As it stands now, Audemars Piguet is the Royal Oak. The fact that the watch celebrated its 50th anniversary this year made that only more evident. AP had no choice but to make its already-holy icon the center of attention, though it certainly didn’t need that. The demand for the Royal Oak remains much greater than the supply, and the situation shows no signs of changing. But no matter how successful and profitable the Royal Oak is, it’s also guilty of eliminating the traditional Haute Horlogerie aura of Audemars Piguet. The brand is part of the traditional Holy Trinity of watchmaking that also includes Vacheron Constantin and Patek Philippe. The Royal Oak is the urban warrior in a designer tracksuit. It is the outgoing kid that completely overshadows the bespoke-suit-and-cufflinks complications that are the foundation of Audemars Piguet.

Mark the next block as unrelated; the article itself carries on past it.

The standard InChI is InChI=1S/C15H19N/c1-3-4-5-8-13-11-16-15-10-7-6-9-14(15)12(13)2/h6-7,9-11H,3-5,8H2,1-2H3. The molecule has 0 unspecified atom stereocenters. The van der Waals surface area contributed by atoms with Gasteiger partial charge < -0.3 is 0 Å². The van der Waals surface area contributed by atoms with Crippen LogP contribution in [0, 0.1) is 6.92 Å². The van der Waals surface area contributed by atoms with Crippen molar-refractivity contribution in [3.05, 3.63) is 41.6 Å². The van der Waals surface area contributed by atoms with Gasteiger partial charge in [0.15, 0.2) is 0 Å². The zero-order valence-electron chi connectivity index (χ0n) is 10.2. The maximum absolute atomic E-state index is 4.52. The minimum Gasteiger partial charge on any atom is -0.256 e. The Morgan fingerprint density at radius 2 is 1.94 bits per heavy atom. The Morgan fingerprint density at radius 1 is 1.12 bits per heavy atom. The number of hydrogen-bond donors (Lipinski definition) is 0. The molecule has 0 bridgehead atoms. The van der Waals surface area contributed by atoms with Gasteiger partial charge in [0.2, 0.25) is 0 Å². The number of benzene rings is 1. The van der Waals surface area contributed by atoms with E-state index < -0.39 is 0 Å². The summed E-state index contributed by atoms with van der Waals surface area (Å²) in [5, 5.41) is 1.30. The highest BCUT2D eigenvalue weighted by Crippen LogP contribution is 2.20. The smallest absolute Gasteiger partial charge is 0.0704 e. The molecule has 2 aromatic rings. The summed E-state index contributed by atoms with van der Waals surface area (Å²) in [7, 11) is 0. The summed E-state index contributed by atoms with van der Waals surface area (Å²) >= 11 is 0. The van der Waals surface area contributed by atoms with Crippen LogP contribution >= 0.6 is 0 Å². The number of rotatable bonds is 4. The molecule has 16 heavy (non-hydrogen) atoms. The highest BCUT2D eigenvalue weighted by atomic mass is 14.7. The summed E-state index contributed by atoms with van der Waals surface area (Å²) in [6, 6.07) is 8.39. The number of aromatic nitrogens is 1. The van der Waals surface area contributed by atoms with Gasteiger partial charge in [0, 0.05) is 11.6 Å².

But whereas Thierry Stern is very clear and outspoken about the Nautilus, saying that he doesn’t want the luxurious sports watch to overpower the brand’s image or complicated creations, AP shows no commercial signs of caring about its traditional past.
In the soil and in the blood
While Patek Philippe continues to renew its classic and complicated creations, AP puts its complications in an octagonal watch 99% of the time. It’s a choice supported by commercial success, and it is completely understandable from a financial point of view. But since AP also keeps banging on about the values of the company that was founded and remains firmly rooted in the cradle of Swiss watchmaking, the Vallée de Joux, the brand also sees itself as more than just a numbers-driven entity. AP wants everybody to know that it is a part of the region. The famous, historical region where the tradition of fine watchmaking is in the soil and also in the blood of the people who work and live there. The Jules Audemars and Edward Piguet collections were once the embodiment of that, and they could be once more.